I know I shouldn't drink seawater (because of the salt it contains), but how can I desalinate it?


2 Answers 2


You need to distill it - I'm assuming that freezing is not an option (unless you're camping in the extreme latitudes). This is easiest, as the ice on top is almost pure water.

Where you don't have a freezer available - boiling the water, capturing the steam and condensing it back to water will provide pure water.

  • 3
    This method can be achieved using a plastic tarp or other impermeable membrane (raincoat). Boil water below, with the tented tarp above funneled into a container. Commented Jan 25, 2012 at 14:20
  • 1
    If no heat source is available and you have a clear plastic tarp, use the solar energy of the sun to evaporate the salt water and capture the condensation. Make sure to angle the tarp and create a wrinkle for the liquid to drain into a container. Commented Jan 25, 2012 at 14:31
  • Distillation doesn't work 100%, the steam also contains some salt... when I was young I grown crystals and once I got for 1 week away. There was a book near the saturated salt solution where the crystals have grown. When I returned from vacation, it was completely covered with salty coating with crystals. So it doesn't work 100%.
    – Tomas
    Commented Feb 18, 2012 at 11:18
  • it might not be 100% but it is better than nothing
    – HorusKol
    Commented Feb 21, 2012 at 7:35

Outdoors you can dig a hole and build SOLAR STILL. It is quick and dirty but works very well and it is time tested.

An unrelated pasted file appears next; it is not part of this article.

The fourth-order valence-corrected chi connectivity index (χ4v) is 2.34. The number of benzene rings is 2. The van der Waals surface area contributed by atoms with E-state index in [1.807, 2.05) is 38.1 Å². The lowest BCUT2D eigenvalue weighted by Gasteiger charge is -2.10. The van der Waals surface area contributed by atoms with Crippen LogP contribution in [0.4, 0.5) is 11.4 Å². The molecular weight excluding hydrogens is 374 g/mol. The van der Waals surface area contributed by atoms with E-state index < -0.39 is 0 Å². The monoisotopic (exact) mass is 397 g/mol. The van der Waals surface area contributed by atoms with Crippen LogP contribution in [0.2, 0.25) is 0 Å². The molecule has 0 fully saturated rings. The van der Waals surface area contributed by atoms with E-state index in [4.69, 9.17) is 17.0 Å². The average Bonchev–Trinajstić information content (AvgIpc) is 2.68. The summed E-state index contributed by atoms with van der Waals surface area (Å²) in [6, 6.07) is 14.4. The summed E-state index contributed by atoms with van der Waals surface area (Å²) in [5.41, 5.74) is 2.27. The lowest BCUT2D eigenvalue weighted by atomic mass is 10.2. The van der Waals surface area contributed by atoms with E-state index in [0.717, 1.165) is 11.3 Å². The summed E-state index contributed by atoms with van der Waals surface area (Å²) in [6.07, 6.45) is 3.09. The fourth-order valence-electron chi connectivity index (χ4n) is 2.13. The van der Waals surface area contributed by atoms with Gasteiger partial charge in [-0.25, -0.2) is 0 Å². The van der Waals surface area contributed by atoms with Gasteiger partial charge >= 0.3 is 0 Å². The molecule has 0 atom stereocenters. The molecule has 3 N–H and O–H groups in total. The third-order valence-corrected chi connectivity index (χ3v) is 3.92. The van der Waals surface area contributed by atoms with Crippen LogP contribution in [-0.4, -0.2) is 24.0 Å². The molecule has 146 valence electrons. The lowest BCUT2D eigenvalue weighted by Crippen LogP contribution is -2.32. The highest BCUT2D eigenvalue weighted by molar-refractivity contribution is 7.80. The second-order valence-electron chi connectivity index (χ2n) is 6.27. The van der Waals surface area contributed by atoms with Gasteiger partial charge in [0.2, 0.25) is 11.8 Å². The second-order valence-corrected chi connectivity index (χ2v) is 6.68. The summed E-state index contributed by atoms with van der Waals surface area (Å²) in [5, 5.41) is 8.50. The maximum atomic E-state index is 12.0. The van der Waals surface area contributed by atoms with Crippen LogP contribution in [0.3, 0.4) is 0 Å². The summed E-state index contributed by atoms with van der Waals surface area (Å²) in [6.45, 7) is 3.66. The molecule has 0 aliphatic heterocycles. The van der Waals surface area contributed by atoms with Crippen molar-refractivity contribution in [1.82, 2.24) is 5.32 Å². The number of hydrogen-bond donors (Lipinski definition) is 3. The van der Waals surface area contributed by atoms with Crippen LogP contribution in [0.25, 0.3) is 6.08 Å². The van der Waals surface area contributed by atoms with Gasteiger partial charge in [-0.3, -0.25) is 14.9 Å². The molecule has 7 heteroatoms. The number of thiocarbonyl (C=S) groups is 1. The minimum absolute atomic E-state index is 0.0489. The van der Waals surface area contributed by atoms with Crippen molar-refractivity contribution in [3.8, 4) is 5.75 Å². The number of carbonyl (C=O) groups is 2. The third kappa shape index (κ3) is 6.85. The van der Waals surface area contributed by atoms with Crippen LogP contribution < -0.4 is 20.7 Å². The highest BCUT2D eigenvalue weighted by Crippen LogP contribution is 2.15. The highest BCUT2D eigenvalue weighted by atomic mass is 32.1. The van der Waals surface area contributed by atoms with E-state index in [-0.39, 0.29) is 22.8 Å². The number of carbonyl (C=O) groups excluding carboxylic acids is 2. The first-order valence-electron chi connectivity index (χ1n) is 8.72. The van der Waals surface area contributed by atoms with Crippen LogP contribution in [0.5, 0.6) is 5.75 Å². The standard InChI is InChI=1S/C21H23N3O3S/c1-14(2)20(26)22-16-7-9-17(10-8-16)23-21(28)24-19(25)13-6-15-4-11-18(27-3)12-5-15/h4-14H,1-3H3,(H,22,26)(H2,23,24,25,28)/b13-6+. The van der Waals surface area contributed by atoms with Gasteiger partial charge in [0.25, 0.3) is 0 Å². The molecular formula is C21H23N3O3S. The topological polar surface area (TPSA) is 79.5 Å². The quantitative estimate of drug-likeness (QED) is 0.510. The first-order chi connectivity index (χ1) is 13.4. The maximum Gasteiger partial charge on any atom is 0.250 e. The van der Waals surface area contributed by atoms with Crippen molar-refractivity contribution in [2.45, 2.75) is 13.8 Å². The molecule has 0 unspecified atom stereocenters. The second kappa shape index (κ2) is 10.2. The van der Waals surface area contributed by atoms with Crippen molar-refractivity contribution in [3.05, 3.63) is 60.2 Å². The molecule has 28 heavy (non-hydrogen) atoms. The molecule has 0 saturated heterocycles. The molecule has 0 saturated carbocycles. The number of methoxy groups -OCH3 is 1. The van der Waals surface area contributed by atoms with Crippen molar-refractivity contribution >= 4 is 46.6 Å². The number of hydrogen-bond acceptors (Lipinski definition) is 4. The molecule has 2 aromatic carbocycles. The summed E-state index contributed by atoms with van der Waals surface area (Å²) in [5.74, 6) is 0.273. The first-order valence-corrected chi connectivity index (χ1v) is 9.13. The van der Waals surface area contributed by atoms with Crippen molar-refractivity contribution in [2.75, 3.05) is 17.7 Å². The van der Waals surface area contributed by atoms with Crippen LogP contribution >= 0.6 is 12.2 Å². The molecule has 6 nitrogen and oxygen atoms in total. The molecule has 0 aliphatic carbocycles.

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Or you can put big plastic bag over brach with a lot of leaves on it and put rock on the bottom to capture the water. Make sure you don't do it on foliage that is toxic to people.

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If you have the bucks you could get a portable Reverse osmosis filter.

Electrolysis turns the salt water into oxygen and hydrogen then recombine them and the result is pure water.

  • +1 for the solar still: but how do you 'recombine' hydrogen and oxygen? other than combusting the hydrogen?
    – HorusKol
    Commented Jan 25, 2012 at 22:00
  • @HorusKol: You burn them, and make a sizable explosion. Hydrogen is dangerous, and the danger arises from particular concentrations, which make it detonate, instead of burning. Also careful with the electrolyzed water. That most likely contains a mixture of bleach and lye. Commented Jan 26, 2012 at 0:55
  • My recommendation for solar stills is to look for an appropriate dip rather than dig a hole since you'll sweat buckets digging, which rather defeats the object. The latter does not help with sea water. Commented Aug 5, 2014 at 0:33

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